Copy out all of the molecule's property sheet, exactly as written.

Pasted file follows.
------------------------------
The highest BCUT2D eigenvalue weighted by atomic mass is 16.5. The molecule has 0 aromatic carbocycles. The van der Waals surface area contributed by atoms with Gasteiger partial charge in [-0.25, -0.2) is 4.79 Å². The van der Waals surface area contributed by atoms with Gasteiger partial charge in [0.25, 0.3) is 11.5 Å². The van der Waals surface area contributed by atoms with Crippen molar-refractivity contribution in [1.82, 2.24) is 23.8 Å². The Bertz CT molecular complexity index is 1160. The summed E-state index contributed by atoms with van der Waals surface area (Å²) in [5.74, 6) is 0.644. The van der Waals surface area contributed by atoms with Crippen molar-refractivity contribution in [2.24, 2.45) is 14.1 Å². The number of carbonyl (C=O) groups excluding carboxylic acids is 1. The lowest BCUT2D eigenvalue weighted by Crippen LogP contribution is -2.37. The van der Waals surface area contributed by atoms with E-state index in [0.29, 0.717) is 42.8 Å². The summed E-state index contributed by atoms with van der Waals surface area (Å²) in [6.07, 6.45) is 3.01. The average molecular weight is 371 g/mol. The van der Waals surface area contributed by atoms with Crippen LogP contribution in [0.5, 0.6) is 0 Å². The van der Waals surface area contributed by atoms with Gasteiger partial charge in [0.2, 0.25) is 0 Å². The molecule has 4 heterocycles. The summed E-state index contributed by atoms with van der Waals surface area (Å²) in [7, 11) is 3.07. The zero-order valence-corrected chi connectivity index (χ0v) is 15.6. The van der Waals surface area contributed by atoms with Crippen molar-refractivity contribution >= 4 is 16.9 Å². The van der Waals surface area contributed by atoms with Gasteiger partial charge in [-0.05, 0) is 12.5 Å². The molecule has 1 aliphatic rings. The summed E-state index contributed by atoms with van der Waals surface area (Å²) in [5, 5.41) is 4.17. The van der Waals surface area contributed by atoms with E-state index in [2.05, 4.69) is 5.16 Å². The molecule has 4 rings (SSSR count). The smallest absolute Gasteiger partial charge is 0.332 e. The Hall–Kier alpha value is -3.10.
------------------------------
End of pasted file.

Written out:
The highest BCUT2D eigenvalue weighted by atomic mass is 16.5. The molecule has 0 aromatic carbocycles. The van der Waals surface area contributed by atoms with Gasteiger partial charge in [-0.25, -0.2) is 4.79 Å². The van der Waals surface area contributed by atoms with Gasteiger partial charge in [0.25, 0.3) is 11.5 Å². The van der Waals surface area contributed by atoms with Crippen molar-refractivity contribution in [1.82, 2.24) is 23.8 Å². The Bertz CT molecular complexity index is 1160. The summed E-state index contributed by atoms with van der Waals surface area (Å²) in [5.74, 6) is 0.644. The van der Waals surface area contributed by atoms with Crippen molar-refractivity contribution in [2.24, 2.45) is 14.1 Å². The number of carbonyl (C=O) groups excluding carboxylic acids is 1. The lowest BCUT2D eigenvalue weighted by Crippen LogP contribution is -2.37. The van der Waals surface area contributed by atoms with E-state index in [0.29, 0.717) is 42.8 Å². The summed E-state index contributed by atoms with van der Waals surface area (Å²) in [6.07, 6.45) is 3.01. The average molecular weight is 371 g/mol. The van der Waals surface area contributed by atoms with Crippen LogP contribution in [0.5, 0.6) is 0 Å². The van der Waals surface area contributed by atoms with Gasteiger partial charge in [0.2, 0.25) is 0 Å². The molecule has 4 heterocycles. The summed E-state index contributed by atoms with van der Waals surface area (Å²) in [7, 11) is 3.07. The zero-order valence-corrected chi connectivity index (χ0v) is 15.6. The van der Waals surface area contributed by atoms with Crippen molar-refractivity contribution >= 4 is 16.9 Å². The van der Waals surface area contributed by atoms with Gasteiger partial charge in [-0.05, 0) is 12.5 Å². The molecule has 1 aliphatic rings. The summed E-state index contributed by atoms with van der Waals surface area (Å²) in [5, 5.41) is 4.17. The van der Waals surface area contributed by atoms with E-state index in [2.05, 4.69) is 5.16 Å². The molecule has 4 rings (SSSR count). The smallest absolute Gasteiger partial charge is 0.332 e. The Hall–Kier alpha value is -3.10.